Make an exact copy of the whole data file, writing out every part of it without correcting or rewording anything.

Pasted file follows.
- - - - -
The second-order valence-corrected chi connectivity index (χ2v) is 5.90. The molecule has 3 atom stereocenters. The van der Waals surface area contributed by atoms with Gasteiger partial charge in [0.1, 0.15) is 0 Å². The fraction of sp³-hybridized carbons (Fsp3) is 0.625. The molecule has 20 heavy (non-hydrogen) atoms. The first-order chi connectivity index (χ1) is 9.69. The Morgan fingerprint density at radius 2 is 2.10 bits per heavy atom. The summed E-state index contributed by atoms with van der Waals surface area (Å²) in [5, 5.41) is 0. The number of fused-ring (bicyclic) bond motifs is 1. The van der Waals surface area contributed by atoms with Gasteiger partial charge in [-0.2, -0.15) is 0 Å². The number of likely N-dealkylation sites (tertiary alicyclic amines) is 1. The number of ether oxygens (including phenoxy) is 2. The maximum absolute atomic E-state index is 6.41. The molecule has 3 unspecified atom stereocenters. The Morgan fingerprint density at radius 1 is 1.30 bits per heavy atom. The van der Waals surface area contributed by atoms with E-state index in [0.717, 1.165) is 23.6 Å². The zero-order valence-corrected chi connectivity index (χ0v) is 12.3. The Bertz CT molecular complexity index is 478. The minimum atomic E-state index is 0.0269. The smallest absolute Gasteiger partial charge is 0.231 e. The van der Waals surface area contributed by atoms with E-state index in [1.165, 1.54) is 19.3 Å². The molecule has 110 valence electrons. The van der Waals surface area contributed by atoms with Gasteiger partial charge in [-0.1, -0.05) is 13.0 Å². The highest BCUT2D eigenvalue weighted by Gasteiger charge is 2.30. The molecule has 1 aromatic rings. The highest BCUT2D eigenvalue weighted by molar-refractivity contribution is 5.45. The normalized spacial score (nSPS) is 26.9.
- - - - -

The second-order valence-corrected chi connectivity index (χ2v) is 5.90. The molecule has 3 atom stereocenters. The van der Waals surface area contributed by atoms with Gasteiger partial charge in [0.1, 0.15) is 0 Å². The fraction of sp³-hybridized carbons (Fsp3) is 0.625. The molecule has 20 heavy (non-hydrogen) atoms. The first-order chi connectivity index (χ1) is 9.69. The Morgan fingerprint density at radius 2 is 2.10 bits per heavy atom. The summed E-state index contributed by atoms with van der Waals surface area (Å²) in [5, 5.41) is 0. The number of fused-ring (bicyclic) bond motifs is 1. The van der Waals surface area contributed by atoms with Gasteiger partial charge in [-0.2, -0.15) is 0 Å². The number of likely N-dealkylation sites (tertiary alicyclic amines) is 1. The number of ether oxygens (including phenoxy) is 2. The maximum absolute atomic E-state index is 6.41. The molecule has 3 unspecified atom stereocenters. The Morgan fingerprint density at radius 1 is 1.30 bits per heavy atom. The van der Waals surface area contributed by atoms with E-state index in [0.717, 1.165) is 23.6 Å². The zero-order valence-corrected chi connectivity index (χ0v) is 12.3. The Bertz CT molecular complexity index is 478. The minimum atomic E-state index is 0.0269. The smallest absolute Gasteiger partial charge is 0.231 e. The van der Waals surface area contributed by atoms with E-state index in [1.165, 1.54) is 19.3 Å². The molecule has 110 valence electrons. The van der Waals surface area contributed by atoms with Gasteiger partial charge in [-0.1, -0.05) is 13.0 Å². The highest BCUT2D eigenvalue weighted by Gasteiger charge is 2.30. The molecule has 1 aromatic rings. The highest BCUT2D eigenvalue weighted by molar-refractivity contribution is 5.45. The normalized spacial score (nSPS) is 26.9.